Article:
By the turn of the first century, institutional Judaism determined that Jewish expectations of messiah had not been fulfilled by Jesus, whom the community of John proclaimed as the authentic Messiah. So they were cast out, no longer welcome as fellow brothers and sisters of the faith, even despised. They were considered as good as dead.
This caused considerable despair and hopelessness. In the context of this situation, the author of John tells the story of Jesus raising Lazarus from the grave. Whether we believe this is an actual bodily resurrection or not misses the point. It does not matter if Jesus literally raised a corpse to life or not in the fourth decade of the first century, although he could have done so.
It does matter that for the despairing and entombed Johanine community that Jesus –who of course sees everything through God’s eyes - offers them hope and raises them from despair. That hope is centered in the statement Jesus made to Martha when he said, “I am the resurrection and the life. Those who believe in me, even though they die, will live, and everyone who lives and believes in me will never die.”
In that theological statement, we find that whether in literal or metaphorical death, God’s love for us and the world defeats death in all its insidious forms if we believe in the way and truth of Jesus, who saw everything with God’s eyes.
Ezekiel shared God’s optimistic vision for the defeated and “as-good-as-dead” people. Looking through the eyes of God, Israel would soon be freed from exile and restored to Judea, and the Temple and Jerusalem would be rebuilt. Bone came to bone. Sinew, flesh and skin grew, and God’s life-giving breath was breathed in them. God’s vision of salvation for the people materialized.
In the community of John, the death and entombment of excommunication was transformed by Lazarus’ resurrection. Jesus did this because he loved Lazarus and in that love he conveyed his love for the despondent Johanine community.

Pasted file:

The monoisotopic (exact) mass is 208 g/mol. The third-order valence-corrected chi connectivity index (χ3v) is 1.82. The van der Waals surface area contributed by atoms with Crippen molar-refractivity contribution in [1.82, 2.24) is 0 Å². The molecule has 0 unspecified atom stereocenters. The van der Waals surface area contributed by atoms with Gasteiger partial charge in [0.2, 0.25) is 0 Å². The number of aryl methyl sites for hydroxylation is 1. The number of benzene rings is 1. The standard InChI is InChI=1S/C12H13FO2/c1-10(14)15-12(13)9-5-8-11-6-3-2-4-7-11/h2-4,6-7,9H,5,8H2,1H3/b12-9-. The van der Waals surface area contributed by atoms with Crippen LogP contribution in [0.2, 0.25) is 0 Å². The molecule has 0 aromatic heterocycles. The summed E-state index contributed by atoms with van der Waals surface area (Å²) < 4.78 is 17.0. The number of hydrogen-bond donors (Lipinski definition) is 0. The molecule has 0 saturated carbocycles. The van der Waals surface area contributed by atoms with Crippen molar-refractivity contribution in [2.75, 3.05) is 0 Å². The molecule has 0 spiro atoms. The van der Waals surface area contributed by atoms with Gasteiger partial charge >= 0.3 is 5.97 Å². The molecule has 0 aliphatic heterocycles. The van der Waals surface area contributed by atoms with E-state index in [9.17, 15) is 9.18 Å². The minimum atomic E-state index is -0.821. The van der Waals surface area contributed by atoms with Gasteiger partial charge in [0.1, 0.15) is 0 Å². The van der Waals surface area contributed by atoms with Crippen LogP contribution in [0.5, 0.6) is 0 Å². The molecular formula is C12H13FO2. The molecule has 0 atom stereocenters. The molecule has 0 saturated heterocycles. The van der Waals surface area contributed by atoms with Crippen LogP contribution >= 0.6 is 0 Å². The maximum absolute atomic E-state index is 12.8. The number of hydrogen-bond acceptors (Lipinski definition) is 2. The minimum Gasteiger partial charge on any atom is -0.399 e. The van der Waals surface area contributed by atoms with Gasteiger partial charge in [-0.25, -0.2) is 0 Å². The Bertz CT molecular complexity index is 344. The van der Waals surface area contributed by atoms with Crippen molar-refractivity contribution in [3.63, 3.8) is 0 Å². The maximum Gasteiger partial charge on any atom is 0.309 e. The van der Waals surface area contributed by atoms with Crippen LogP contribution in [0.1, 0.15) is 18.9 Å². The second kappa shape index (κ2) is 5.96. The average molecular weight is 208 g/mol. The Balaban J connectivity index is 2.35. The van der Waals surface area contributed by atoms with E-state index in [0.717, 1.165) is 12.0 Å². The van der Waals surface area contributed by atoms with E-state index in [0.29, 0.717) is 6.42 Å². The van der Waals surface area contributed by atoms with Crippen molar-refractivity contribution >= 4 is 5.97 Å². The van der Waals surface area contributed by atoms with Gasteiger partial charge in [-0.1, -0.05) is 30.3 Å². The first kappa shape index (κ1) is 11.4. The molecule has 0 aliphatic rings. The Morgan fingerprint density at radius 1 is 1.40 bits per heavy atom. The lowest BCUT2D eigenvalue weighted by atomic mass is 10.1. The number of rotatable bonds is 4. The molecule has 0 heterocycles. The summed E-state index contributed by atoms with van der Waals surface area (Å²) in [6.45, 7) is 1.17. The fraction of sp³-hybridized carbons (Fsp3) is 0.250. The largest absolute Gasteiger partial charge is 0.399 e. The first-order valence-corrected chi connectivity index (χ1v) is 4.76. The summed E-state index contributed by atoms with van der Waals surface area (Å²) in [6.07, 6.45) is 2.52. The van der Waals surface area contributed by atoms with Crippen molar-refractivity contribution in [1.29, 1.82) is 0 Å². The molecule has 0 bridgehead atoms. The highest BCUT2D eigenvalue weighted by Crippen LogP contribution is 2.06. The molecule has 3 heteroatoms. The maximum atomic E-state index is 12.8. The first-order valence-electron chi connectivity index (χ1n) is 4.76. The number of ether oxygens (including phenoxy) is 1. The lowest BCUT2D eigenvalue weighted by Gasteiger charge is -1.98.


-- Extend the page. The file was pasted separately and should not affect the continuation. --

In both instances, God gave despondent communities a new heart and spirit. Love is resurrection and life; to love is to see with the eyes of God.
The entire purpose of Jesus’ life was to teach humanity how to see through God’s eyes, which are the eyes of love. The hymn, My Song is Love Unknown, states, “love to the loveless show[n] that they might lovely be.”
The incarnate God always gives us a new heart and spirit so that when our bones are dead and dry, we may find hope to live through that love-filled sight. When we see through Jesus’ eyes, we are released from the graves that entomb us, and he becomes for us resurrection and life.
In those times when we feel as if our bones are dried up and our spirits gone, when we feel like the tomb has been closed over us and the stench of death grows ever stronger, I can think of no greater life–giving message than this one. This is true for us individually and corporately as we encounter social and political shifts that threaten us.
If we do, we have hope and it will propel us to testify to God’s power, and resurrected life will be ours.
The Reverend Peter Faass
The Reverend Peter Faass was born in Delft, Netherlands. He is a graduate of the General Theological Seminary in New York City and has been at Christ Church since 2006.